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by Maureen A. Taylor

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# Monday, November 09, 2009
Photo Storytelling
Posted by Maureen

The holiday season is nearly upon us! It's a time of year I associate with food, family and friends, but it's also storytelling season. One of the traditions in my family is looking at old pictures—not just those taken a century ago, but those considered "old" by the kids in the family. You know ... their baby pictures! <smile>

Memory is a funny thing. You can show an older relative the same picture year after year and get no new information. Then all of sudden someone else in the room starts talking about an event related to the image, and remembrances start pouring out of that older relative. It's all about finding the right memory trigger. 

Help the process along by taking steps. This means collecting details on the images in your photo collection.
  • Start by trying to place images in a time frame based on the clues discussed in this column—photographers' work dates, family history and fashion for instance.

  • Next, organize your images into a timeline so they're grouped by generation. I guarantee this will work. If you're going to show Great Aunt Hazel an unidentified photo taken in the 1930s, it helps to have other images from the same time period. Each detail in the pictures will help her sort out the facts.

  • If you've discovered any additional information about the picture, now's the time to share it.
Once the storytelling starts, it won't be limited to that one picture or even the group of images. You'll begin hearing about your great aunt's memories of that person, where they lived, how she knew them and what it was like to grow up during the Depression.

If you've remembered to bring along a tape recorder, you'll be able to listen to it again. She might even share some long lost family secret!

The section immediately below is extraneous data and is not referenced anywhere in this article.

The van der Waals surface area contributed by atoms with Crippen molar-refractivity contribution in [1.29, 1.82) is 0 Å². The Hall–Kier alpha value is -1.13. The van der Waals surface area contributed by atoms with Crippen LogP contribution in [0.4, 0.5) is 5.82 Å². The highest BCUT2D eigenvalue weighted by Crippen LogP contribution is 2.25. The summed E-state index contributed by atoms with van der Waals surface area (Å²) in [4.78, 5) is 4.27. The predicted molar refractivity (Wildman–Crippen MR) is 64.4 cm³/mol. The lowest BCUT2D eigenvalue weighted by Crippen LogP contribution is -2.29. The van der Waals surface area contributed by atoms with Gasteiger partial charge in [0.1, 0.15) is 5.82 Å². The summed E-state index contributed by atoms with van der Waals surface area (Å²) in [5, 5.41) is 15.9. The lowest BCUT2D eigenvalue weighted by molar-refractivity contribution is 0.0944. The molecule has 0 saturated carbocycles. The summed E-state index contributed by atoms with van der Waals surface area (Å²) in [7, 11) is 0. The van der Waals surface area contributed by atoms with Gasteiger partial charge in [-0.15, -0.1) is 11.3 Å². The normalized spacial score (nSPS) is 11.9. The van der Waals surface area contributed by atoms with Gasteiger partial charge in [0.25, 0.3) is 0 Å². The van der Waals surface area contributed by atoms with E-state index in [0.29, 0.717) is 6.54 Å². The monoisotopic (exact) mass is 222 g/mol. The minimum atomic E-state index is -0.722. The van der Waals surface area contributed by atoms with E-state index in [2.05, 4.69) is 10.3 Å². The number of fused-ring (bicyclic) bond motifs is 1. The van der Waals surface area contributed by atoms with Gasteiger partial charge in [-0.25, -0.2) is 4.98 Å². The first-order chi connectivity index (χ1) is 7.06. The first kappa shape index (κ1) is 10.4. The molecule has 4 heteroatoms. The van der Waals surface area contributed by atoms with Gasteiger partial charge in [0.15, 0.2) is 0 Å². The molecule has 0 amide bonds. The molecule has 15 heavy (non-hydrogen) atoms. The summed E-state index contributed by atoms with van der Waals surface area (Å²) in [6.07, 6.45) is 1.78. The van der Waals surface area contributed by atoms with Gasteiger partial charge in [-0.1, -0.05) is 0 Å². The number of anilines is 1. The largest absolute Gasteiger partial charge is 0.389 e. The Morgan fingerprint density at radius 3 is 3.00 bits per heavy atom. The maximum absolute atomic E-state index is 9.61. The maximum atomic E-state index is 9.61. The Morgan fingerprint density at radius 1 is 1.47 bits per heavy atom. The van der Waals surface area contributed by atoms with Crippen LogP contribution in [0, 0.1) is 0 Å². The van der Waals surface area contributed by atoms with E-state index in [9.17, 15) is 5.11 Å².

As for those youngsters who can't stop looking at their own childhood pictures, ask them to tell a story too.  What were they doing or feeling on the day a particular picture was taken?  What do they think about their clothing?  Can they help you write a caption for the images in the family album?  You bet! 

Finding out the facts for each of your photos is fantastic, but it's the family storytelling that will last for generations. Photo storytelling is about using your photographs as visual treats to gaze while replaying the story of each one.


Photo fun | photo-research tips
Monday, November 09, 2009 5:35:27 PM (GMT Standard Time, UTC+00:00)  #  Comments [2]
Tuesday, November 10, 2009 10:19:30 AM (GMT Standard Time, UTC+00:00)
What a delightful idea - and something my family will enjoy. I'm sure this will add some spice to our holiday get togethers. Now to find some good story-starting photos . . .
Friday, November 13, 2009 9:50:55 PM (GMT Standard Time, UTC+00:00)
Your tips are wonderful. On many occasions, during my book signings or history research result displays, I often have people talk about provided images.

Once, a very young eighty year old retired U.S. Marine talked for over thirty minutes, in detail, about one image inparticular that had only one individual's image. I had on display hundreds of old, many one-of-kind images pertaining to U.S.O. (United Serviceman's Organization) operations during WWII, Korea and Vietnam wars.

Oral History and research go hand and and with the use of photographs.

keep up the great work that you do.

Best wishes,
Jack
GySgt., U.S. Marine Corps, Retired
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